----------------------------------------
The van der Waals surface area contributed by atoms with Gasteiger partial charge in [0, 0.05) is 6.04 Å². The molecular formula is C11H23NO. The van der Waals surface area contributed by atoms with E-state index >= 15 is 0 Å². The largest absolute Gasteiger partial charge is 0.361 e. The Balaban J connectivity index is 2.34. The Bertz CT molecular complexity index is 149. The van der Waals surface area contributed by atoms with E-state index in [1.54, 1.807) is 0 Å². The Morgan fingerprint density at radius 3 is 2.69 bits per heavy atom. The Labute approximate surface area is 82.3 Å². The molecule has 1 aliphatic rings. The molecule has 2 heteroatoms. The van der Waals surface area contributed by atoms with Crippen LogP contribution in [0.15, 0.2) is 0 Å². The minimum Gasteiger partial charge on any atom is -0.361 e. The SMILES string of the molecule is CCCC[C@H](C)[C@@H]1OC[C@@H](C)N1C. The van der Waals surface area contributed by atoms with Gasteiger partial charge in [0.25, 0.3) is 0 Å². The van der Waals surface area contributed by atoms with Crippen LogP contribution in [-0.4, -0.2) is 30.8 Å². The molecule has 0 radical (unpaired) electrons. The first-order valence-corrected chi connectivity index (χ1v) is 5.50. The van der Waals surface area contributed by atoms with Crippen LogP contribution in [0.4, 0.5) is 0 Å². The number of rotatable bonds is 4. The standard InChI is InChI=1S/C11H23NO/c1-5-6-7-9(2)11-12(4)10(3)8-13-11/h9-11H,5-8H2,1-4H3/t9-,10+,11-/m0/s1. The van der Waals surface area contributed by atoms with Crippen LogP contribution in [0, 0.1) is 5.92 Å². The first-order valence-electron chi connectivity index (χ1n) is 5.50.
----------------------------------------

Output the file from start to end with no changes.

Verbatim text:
The van der Waals surface area contributed by atoms with Gasteiger partial charge in [0, 0.05) is 6.04 Å². The molecular formula is C11H23NO. The van der Waals surface area contributed by atoms with E-state index >= 15 is 0 Å². The largest absolute Gasteiger partial charge is 0.361 e. The Balaban J connectivity index is 2.34. The Bertz CT molecular complexity index is 149. The van der Waals surface area contributed by atoms with E-state index in [1.54, 1.807) is 0 Å². The Morgan fingerprint density at radius 3 is 2.69 bits per heavy atom. The Labute approximate surface area is 82.3 Å². The molecule has 1 aliphatic rings. The molecule has 2 heteroatoms. The van der Waals surface area contributed by atoms with Crippen LogP contribution in [0.15, 0.2) is 0 Å². The minimum Gasteiger partial charge on any atom is -0.361 e. The SMILES string of the molecule is CCCC[C@H](C)[C@@H]1OC[C@@H](C)N1C. The van der Waals surface area contributed by atoms with Gasteiger partial charge in [0.25, 0.3) is 0 Å². The van der Waals surface area contributed by atoms with Crippen LogP contribution in [-0.4, -0.2) is 30.8 Å². The molecule has 0 radical (unpaired) electrons. The first-order valence-corrected chi connectivity index (χ1v) is 5.50. The van der Waals surface area contributed by atoms with Crippen LogP contribution in [0.4, 0.5) is 0 Å². The number of rotatable bonds is 4. The standard InChI is InChI=1S/C11H23NO/c1-5-6-7-9(2)11-12(4)10(3)8-13-11/h9-11H,5-8H2,1-4H3/t9-,10+,11-/m0/s1. The van der Waals surface area contributed by atoms with Crippen LogP contribution in [0, 0.1) is 5.92 Å². The first-order valence-electron chi connectivity index (χ1n) is 5.50.